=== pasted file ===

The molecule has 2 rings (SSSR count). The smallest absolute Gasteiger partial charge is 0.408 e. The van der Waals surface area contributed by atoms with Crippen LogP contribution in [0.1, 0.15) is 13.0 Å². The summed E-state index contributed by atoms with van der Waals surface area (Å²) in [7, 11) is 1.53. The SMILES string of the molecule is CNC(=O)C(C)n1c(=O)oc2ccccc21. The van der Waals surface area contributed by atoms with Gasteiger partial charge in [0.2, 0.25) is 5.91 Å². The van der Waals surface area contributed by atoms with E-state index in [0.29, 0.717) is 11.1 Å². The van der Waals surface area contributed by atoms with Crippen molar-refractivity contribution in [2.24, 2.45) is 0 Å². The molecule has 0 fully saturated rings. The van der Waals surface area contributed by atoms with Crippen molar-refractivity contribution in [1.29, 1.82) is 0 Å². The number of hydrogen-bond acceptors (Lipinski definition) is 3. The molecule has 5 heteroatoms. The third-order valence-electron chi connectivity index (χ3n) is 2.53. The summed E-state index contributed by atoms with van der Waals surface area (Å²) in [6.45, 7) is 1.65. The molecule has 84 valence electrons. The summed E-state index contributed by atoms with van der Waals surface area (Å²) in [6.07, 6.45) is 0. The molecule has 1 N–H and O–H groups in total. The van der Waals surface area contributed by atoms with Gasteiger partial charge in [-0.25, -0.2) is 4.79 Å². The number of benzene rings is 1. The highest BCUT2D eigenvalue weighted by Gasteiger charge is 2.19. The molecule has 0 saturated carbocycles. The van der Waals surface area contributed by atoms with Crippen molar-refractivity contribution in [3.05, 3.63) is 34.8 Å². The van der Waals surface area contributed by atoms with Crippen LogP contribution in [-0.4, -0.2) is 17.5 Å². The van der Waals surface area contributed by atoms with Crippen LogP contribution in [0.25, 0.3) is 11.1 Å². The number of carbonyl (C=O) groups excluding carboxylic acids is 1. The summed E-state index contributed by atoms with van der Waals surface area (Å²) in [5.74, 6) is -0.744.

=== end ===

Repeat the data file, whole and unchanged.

The molecule has 2 rings (SSSR count). The smallest absolute Gasteiger partial charge is 0.408 e. The van der Waals surface area contributed by atoms with Crippen LogP contribution in [0.1, 0.15) is 13.0 Å². The summed E-state index contributed by atoms with van der Waals surface area (Å²) in [7, 11) is 1.53. The SMILES string of the molecule is CNC(=O)C(C)n1c(=O)oc2ccccc21. The van der Waals surface area contributed by atoms with Gasteiger partial charge in [0.2, 0.25) is 5.91 Å². The van der Waals surface area contributed by atoms with E-state index in [0.29, 0.717) is 11.1 Å². The van der Waals surface area contributed by atoms with Crippen molar-refractivity contribution in [2.24, 2.45) is 0 Å². The molecule has 0 fully saturated rings. The van der Waals surface area contributed by atoms with Crippen molar-refractivity contribution in [1.29, 1.82) is 0 Å². The number of hydrogen-bond acceptors (Lipinski definition) is 3. The molecule has 5 heteroatoms. The third-order valence-electron chi connectivity index (χ3n) is 2.53. The summed E-state index contributed by atoms with van der Waals surface area (Å²) in [6.45, 7) is 1.65. The molecule has 84 valence electrons. The summed E-state index contributed by atoms with van der Waals surface area (Å²) in [6.07, 6.45) is 0. The molecule has 1 N–H and O–H groups in total. The van der Waals surface area contributed by atoms with Gasteiger partial charge in [-0.25, -0.2) is 4.79 Å². The number of benzene rings is 1. The highest BCUT2D eigenvalue weighted by Gasteiger charge is 2.19. The molecule has 0 saturated carbocycles. The van der Waals surface area contributed by atoms with Crippen molar-refractivity contribution in [3.05, 3.63) is 34.8 Å². The van der Waals surface area contributed by atoms with Crippen LogP contribution in [-0.4, -0.2) is 17.5 Å². The van der Waals surface area contributed by atoms with Crippen LogP contribution in [0.25, 0.3) is 11.1 Å². The number of carbonyl (C=O) groups excluding carboxylic acids is 1. The summed E-state index contributed by atoms with van der Waals surface area (Å²) in [5.74, 6) is -0.744.